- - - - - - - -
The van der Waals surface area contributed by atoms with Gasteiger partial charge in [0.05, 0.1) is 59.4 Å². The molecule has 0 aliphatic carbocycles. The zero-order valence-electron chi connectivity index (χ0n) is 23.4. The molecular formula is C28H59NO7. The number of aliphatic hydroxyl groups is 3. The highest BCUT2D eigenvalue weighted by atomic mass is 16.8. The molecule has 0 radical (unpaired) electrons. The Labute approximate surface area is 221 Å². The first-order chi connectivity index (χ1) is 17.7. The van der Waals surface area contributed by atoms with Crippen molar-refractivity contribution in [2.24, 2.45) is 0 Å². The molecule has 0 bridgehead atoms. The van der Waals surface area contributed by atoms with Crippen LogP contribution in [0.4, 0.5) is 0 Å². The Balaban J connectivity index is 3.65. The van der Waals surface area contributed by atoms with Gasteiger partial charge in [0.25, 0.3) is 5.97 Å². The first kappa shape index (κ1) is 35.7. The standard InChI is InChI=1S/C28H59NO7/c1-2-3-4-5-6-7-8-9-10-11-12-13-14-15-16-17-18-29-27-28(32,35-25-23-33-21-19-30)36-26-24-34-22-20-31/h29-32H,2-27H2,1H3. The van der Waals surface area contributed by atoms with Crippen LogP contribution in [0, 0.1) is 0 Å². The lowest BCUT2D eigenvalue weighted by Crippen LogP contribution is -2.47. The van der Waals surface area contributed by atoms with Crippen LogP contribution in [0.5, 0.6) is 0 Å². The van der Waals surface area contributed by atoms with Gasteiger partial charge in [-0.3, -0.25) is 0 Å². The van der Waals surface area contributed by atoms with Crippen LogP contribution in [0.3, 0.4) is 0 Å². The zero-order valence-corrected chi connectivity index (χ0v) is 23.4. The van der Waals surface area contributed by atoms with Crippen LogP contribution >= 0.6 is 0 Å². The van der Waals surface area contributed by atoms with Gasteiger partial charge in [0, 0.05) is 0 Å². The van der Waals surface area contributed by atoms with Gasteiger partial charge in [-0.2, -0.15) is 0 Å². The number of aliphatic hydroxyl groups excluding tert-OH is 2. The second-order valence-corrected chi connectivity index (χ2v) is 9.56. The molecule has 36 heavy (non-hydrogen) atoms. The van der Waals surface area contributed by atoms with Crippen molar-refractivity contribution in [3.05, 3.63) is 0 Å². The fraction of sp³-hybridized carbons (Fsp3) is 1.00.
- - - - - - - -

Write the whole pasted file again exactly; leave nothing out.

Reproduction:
The van der Waals surface area contributed by atoms with Gasteiger partial charge in [0.05, 0.1) is 59.4 Å². The molecule has 0 aliphatic carbocycles. The zero-order valence-electron chi connectivity index (χ0n) is 23.4. The molecular formula is C28H59NO7. The number of aliphatic hydroxyl groups is 3. The highest BCUT2D eigenvalue weighted by atomic mass is 16.8. The molecule has 0 radical (unpaired) electrons. The Labute approximate surface area is 221 Å². The first-order chi connectivity index (χ1) is 17.7. The van der Waals surface area contributed by atoms with Crippen molar-refractivity contribution in [2.24, 2.45) is 0 Å². The molecule has 0 bridgehead atoms. The van der Waals surface area contributed by atoms with Crippen LogP contribution in [0.4, 0.5) is 0 Å². The Balaban J connectivity index is 3.65. The van der Waals surface area contributed by atoms with Gasteiger partial charge in [0.25, 0.3) is 5.97 Å². The first kappa shape index (κ1) is 35.7. The standard InChI is InChI=1S/C28H59NO7/c1-2-3-4-5-6-7-8-9-10-11-12-13-14-15-16-17-18-29-27-28(32,35-25-23-33-21-19-30)36-26-24-34-22-20-31/h29-32H,2-27H2,1H3. The van der Waals surface area contributed by atoms with Crippen LogP contribution in [0, 0.1) is 0 Å². The lowest BCUT2D eigenvalue weighted by Crippen LogP contribution is -2.47. The van der Waals surface area contributed by atoms with Crippen LogP contribution in [0.5, 0.6) is 0 Å². The van der Waals surface area contributed by atoms with Gasteiger partial charge in [-0.3, -0.25) is 0 Å². The van der Waals surface area contributed by atoms with Crippen LogP contribution in [0.3, 0.4) is 0 Å². The zero-order valence-corrected chi connectivity index (χ0v) is 23.4. The van der Waals surface area contributed by atoms with Crippen LogP contribution >= 0.6 is 0 Å². The van der Waals surface area contributed by atoms with Gasteiger partial charge in [0, 0.05) is 0 Å². The van der Waals surface area contributed by atoms with Gasteiger partial charge in [-0.2, -0.15) is 0 Å². The number of aliphatic hydroxyl groups excluding tert-OH is 2. The second-order valence-corrected chi connectivity index (χ2v) is 9.56. The molecule has 36 heavy (non-hydrogen) atoms. The van der Waals surface area contributed by atoms with Crippen molar-refractivity contribution in [3.05, 3.63) is 0 Å². The fraction of sp³-hybridized carbons (Fsp3) is 1.00.